Asthma is a condition that affects the airways—the small tubes that carry air in and out of the lungs. People with asthma have airways that are almost always red and sensitive because they are inflamed. Their airways can react badly when they have a cold or other viral infection or when they come into contact with an asthma trigger—something that sets off their symptoms. When that happens, the muscles around the walls of the airways tighten and become narrower. The lining of the airways swells and often produces a sticky mucus. As the airways narrow, the air must squeeze in and out, and that is what causes the person with asthma to find it difficult to breathe. Asthma symptoms can include coughing, wheezing, shortness of breath or a tight feeling in the chest. One of my constituents recently described an asthma attack to me, saying that it felt like an elephant sitting on their chest. It is a frightening experience, and it is important to emphasise that asthma is far more serious than an occasional shortage of breath.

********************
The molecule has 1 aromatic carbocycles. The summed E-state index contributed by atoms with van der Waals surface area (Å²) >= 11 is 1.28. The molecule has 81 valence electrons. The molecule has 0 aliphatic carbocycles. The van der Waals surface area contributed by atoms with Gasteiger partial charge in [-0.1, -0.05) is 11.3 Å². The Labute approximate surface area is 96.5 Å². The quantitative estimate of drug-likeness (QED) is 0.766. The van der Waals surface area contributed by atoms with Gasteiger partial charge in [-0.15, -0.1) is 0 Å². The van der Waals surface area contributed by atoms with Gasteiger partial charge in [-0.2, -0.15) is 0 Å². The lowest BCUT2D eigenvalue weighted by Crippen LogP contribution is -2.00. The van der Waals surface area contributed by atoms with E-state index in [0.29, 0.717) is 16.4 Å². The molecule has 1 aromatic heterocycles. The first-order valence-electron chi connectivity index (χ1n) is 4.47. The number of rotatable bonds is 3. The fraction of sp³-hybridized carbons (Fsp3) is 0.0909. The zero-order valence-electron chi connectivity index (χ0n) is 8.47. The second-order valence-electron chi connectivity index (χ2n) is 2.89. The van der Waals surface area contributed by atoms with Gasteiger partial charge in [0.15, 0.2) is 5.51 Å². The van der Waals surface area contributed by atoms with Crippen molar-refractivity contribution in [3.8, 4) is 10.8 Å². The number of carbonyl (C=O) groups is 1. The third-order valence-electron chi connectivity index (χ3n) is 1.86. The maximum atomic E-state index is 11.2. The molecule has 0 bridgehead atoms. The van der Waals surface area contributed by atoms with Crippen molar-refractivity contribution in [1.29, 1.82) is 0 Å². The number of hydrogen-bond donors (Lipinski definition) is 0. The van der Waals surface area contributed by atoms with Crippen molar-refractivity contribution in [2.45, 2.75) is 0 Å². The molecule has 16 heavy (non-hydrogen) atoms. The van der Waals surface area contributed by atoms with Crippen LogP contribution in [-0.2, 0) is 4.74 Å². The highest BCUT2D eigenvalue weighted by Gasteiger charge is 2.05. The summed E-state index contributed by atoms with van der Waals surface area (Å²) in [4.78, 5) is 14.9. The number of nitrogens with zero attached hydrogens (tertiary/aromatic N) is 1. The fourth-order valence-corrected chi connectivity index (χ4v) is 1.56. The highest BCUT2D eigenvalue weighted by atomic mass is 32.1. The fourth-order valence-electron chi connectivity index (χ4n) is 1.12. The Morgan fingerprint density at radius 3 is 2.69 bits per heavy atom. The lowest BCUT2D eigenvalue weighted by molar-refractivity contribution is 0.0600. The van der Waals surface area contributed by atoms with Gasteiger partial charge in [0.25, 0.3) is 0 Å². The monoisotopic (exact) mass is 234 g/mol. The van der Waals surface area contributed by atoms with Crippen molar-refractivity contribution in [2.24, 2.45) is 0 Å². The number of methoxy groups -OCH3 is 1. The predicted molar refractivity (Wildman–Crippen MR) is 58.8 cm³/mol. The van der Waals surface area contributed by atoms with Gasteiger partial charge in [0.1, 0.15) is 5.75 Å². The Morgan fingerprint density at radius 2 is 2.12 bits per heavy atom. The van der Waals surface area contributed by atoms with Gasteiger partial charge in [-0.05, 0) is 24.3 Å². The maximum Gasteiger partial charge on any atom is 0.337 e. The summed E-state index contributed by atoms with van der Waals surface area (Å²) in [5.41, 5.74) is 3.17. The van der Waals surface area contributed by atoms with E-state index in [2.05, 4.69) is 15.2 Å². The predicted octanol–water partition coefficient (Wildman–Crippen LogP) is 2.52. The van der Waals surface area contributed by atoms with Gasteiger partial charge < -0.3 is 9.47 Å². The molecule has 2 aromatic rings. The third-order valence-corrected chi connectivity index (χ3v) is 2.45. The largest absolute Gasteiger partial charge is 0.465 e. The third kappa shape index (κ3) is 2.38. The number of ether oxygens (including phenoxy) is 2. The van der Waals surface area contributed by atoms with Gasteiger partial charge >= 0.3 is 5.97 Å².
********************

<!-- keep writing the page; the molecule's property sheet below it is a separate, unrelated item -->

One in 13 of my constituents in Bury, North suffers from asthma. A vast number of them have been in touch with me with regard to a variety of issues ranging from the impact of smoking in the workplace and other public places, asthma policies for schools, the impact of air pollution and the effect of prescription charges for asthma sufferers.

Of course, asthma is more than a health issue. For most sufferers, it is a quality of life issue, and in the absence of a cure I want people with asthma to be able to live a symptom-free life.

I declare an interest as an asthma sufferer. Does my hon. Friend agree that one of the best changes in terms of preventive care is the way in which people's use of the drugs can be managed through advice in doctors' surgeries, often involving practice nurses? Does he also agree that as new generations of those drugs are developed, there is a need to manage carefully people's access to them? Too often, people do not know how to use the drugs in the appropriate way, and more work must be done in that area. Does my hon. Friend agree that that is a way to take the matter forward?

My hon. Friend speaks with personal experience as an asthma sufferer and I pay tribute to the work that he has done to raise the profile of the condition. What he says about the need to increase people's awareness of the disease and to increase their ability to manage the drugs is right and will be a theme of my remarks.